The due process inquiry focuses on whether the defendant has “minimum contacts” with North Carolina such that “maintenance of the suit does not offend traditional notions of fair play and substantial justice.” Id. (quoting Int'l Shoe Co. v. State of Wash., 326 U.S. 310, 316 (1945)). Under the due process inquiry, there are two paths for a district court to assert jurisdiction over an out-of-state defendant: general and specific jurisdiction. Universal Leather, 773 F.3d at 559. General jurisdiction requires a “showing of continuous and systematic activities in the forum state, ” whereas specific jurisdiction applies where “defendant's qualifying contacts with the forum state also constitute the basis for the suit.” Id.

         Lastly, when determining if a court has personal jurisdiction over defendants in a case, plaintiff bears the burden of proof. See Carefirst, 334 F.3d at 396 (“When personal jurisdiction is properly challenged under Rule 12(b)(2), the jurisdictional question is to be resolved by the judge, with the burden on the plaintiff ultimately to prove grounds for jurisdiction by a preponderance of the evidence.”). But, when “adjudicating [a 12(b)(2)] motion, the court construes all disputed facts and draws all reasonable inferences from the proof in favor of jurisdiction.” Manley v. Air Canada, 753 F.Supp.2d 551, 556 (E.D. N.C. 2010) (citing Carefirst, 334 F.3d at 396). “However, where the court does not conduct an evidentiary hearing and relies instead only on the pleadings and affidavits alone, plaintiff need only make a prima facie showing of jurisdiction.” Id. (citing In re Celotex Corp., 124 F.3d 619, 628 (4th Cir. 1997)). And “[m]ere allegations of in personam jurisdiction are sufficient for a party to make [such] a prima facie showing.” Barclays Leasing, Inc. v. National Business Systems, Inc., 750 F.Supp. 184, 186 (W.D. N.C. 1990).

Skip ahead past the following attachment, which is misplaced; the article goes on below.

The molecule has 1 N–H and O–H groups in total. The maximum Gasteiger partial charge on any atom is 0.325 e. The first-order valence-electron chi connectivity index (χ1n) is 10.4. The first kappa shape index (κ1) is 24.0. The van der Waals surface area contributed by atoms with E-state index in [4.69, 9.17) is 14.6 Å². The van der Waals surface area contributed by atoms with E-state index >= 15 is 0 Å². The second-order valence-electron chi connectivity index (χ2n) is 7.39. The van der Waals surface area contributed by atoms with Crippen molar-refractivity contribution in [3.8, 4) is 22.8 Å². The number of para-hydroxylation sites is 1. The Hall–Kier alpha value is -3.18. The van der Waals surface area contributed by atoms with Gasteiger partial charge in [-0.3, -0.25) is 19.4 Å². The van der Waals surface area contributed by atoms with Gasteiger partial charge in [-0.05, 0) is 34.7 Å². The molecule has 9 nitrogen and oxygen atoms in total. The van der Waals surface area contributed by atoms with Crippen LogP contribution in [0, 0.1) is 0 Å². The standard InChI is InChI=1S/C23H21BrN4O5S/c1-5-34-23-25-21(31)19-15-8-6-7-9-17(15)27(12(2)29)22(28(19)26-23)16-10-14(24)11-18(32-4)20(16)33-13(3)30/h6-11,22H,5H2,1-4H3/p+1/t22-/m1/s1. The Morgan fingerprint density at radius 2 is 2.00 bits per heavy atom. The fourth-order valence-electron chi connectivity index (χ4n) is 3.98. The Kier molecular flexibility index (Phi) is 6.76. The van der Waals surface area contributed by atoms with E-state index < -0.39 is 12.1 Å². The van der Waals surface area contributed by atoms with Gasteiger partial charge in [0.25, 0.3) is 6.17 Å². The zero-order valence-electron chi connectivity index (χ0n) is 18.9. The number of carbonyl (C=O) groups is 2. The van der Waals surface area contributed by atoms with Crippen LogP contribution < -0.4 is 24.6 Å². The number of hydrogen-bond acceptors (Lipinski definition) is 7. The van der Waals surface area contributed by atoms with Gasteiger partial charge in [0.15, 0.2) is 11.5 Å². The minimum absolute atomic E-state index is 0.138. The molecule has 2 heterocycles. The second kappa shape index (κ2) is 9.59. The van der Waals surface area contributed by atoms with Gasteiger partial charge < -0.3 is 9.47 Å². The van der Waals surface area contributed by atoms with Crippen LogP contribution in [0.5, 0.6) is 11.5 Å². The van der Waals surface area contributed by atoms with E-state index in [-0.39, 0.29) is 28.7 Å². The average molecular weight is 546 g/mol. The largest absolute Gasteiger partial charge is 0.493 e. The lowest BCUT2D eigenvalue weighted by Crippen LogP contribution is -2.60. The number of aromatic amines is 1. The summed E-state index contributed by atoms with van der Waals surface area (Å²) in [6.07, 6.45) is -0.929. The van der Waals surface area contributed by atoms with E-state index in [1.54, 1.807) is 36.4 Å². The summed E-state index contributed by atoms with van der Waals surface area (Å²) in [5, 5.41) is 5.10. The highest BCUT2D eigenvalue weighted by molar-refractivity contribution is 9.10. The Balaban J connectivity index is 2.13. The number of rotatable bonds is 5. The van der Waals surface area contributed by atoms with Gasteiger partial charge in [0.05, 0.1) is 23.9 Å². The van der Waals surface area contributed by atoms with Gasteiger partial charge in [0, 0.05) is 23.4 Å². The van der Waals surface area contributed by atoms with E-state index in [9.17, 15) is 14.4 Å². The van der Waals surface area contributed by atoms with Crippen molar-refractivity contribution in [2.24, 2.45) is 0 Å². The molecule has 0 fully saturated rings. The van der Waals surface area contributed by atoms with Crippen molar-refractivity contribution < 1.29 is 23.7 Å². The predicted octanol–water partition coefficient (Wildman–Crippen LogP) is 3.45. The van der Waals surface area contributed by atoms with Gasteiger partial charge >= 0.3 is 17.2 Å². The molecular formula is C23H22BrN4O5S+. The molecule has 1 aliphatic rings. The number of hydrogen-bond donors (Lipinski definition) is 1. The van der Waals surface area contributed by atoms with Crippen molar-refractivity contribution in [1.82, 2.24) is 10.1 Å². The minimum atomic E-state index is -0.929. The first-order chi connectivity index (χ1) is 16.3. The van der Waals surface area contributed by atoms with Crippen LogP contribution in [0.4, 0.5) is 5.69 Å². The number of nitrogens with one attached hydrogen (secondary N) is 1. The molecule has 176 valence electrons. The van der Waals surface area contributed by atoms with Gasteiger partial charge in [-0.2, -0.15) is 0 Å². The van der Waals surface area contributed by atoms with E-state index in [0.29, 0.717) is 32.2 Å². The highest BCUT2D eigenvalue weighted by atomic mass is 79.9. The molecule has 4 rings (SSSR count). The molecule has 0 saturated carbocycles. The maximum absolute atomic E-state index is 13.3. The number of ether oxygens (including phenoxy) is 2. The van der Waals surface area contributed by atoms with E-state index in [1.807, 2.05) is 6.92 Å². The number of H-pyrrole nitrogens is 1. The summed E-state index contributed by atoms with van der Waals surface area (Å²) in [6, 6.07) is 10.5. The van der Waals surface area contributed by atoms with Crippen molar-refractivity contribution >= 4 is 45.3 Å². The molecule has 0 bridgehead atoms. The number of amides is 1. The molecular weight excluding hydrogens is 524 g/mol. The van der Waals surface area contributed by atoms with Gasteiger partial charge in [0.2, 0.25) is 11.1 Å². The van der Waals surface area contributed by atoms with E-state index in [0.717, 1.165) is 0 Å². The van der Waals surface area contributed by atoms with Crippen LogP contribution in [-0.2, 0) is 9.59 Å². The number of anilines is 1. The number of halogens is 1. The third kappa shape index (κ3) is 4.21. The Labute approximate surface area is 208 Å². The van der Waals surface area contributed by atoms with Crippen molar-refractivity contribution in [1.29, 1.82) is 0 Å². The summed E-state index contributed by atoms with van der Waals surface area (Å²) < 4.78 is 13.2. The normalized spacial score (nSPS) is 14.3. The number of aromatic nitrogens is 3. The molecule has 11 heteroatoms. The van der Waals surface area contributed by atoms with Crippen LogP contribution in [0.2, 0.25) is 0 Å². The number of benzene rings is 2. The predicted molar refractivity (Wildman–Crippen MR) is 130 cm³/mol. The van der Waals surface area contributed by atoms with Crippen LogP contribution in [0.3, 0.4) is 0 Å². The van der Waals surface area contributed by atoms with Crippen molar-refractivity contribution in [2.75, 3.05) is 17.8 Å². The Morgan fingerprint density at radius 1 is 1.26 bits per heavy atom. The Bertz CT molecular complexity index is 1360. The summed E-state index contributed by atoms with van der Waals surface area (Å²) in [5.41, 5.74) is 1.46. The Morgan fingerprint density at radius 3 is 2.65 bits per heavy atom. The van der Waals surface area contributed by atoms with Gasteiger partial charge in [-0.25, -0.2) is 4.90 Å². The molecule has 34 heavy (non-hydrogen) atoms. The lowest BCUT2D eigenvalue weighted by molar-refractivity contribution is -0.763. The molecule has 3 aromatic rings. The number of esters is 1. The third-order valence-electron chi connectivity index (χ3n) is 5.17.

III. Discussion

         A. Defendants' 12(b)(2) Motion

         Imputing general personal jurisdiction over a corporation can be done in a number of ways. The most common way is for the forum state to be the corporation's “place of incorporation [or] principal place of business.” Daimler AG v. Bauman, 134 S.Ct. 746, 760-61 (2014). In addition, a court can exercise general personal jurisdiction over a corporate defendant if the corporation has “continuous and systematic” contacts so as to render it “essentially at home” in the forum state. Goodyear Dunlop Tires Operations, S.A. v. Brown, 564 U.S. 915, 919 (2011).

         It is undisputed that Sterling Entities are not incorporated in North Carolina and their principal places of business are also not in North Carolina, so the inquiry turns to whether Sterling Entities have “continuous and systematic” contacts with North Carolina. Plaintiffs have alleged no facts, other than a conclusory allegation, that would allow the Court to find the necessary “continuous and systematic” contacts required for general personal jurisdiction. Goodyear Dunlop Tires Operations, S.A., 564 U.S. at 919. Indeed, Plaintiffs seem to recognize this shortcoming as they fail to address general jurisdiction in ...